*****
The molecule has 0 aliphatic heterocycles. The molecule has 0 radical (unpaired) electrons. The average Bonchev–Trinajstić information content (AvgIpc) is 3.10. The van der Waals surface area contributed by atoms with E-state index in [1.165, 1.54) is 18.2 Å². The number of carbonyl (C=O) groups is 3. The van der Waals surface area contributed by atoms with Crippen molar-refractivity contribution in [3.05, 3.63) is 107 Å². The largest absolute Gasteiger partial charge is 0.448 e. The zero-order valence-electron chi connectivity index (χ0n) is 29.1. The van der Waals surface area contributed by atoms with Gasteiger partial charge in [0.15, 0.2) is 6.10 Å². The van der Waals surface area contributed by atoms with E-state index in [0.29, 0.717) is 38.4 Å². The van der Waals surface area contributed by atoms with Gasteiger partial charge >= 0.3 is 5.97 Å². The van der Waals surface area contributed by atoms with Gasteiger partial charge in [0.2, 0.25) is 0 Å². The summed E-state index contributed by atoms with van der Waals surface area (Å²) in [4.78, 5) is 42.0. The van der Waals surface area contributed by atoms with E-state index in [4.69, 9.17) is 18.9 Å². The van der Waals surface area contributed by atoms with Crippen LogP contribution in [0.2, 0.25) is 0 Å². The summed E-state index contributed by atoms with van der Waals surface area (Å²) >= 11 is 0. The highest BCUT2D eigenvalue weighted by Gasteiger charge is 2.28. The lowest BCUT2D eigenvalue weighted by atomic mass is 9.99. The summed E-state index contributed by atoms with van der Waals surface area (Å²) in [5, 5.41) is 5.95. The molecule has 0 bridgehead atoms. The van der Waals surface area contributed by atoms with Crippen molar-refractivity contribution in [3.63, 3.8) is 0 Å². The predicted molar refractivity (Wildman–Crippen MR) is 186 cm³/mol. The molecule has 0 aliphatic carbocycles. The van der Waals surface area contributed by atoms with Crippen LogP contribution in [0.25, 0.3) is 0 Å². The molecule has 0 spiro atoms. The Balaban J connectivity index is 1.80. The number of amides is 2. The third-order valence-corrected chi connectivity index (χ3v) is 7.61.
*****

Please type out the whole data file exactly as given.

The molecule has 0 aliphatic heterocycles. The molecule has 0 radical (unpaired) electrons. The average Bonchev–Trinajstić information content (AvgIpc) is 3.10. The van der Waals surface area contributed by atoms with E-state index in [1.165, 1.54) is 18.2 Å². The number of carbonyl (C=O) groups is 3. The van der Waals surface area contributed by atoms with Crippen molar-refractivity contribution in [3.05, 3.63) is 107 Å². The largest absolute Gasteiger partial charge is 0.448 e. The zero-order valence-electron chi connectivity index (χ0n) is 29.1. The van der Waals surface area contributed by atoms with Gasteiger partial charge in [0.15, 0.2) is 6.10 Å². The van der Waals surface area contributed by atoms with E-state index in [0.29, 0.717) is 38.4 Å². The van der Waals surface area contributed by atoms with Gasteiger partial charge >= 0.3 is 5.97 Å². The van der Waals surface area contributed by atoms with Gasteiger partial charge in [0.2, 0.25) is 0 Å². The summed E-state index contributed by atoms with van der Waals surface area (Å²) in [4.78, 5) is 42.0. The van der Waals surface area contributed by atoms with E-state index in [4.69, 9.17) is 18.9 Å². The van der Waals surface area contributed by atoms with Crippen LogP contribution in [0.2, 0.25) is 0 Å². The summed E-state index contributed by atoms with van der Waals surface area (Å²) >= 11 is 0. The highest BCUT2D eigenvalue weighted by Gasteiger charge is 2.28. The lowest BCUT2D eigenvalue weighted by atomic mass is 9.99. The summed E-state index contributed by atoms with van der Waals surface area (Å²) in [5, 5.41) is 5.95. The molecule has 0 bridgehead atoms. The van der Waals surface area contributed by atoms with Crippen molar-refractivity contribution in [3.63, 3.8) is 0 Å². The predicted molar refractivity (Wildman–Crippen MR) is 186 cm³/mol. The molecule has 0 aliphatic carbocycles. The van der Waals surface area contributed by atoms with Crippen LogP contribution in [0.25, 0.3) is 0 Å². The molecule has 0 spiro atoms. The Balaban J connectivity index is 1.80. The number of amides is 2. The third-order valence-corrected chi connectivity index (χ3v) is 7.61.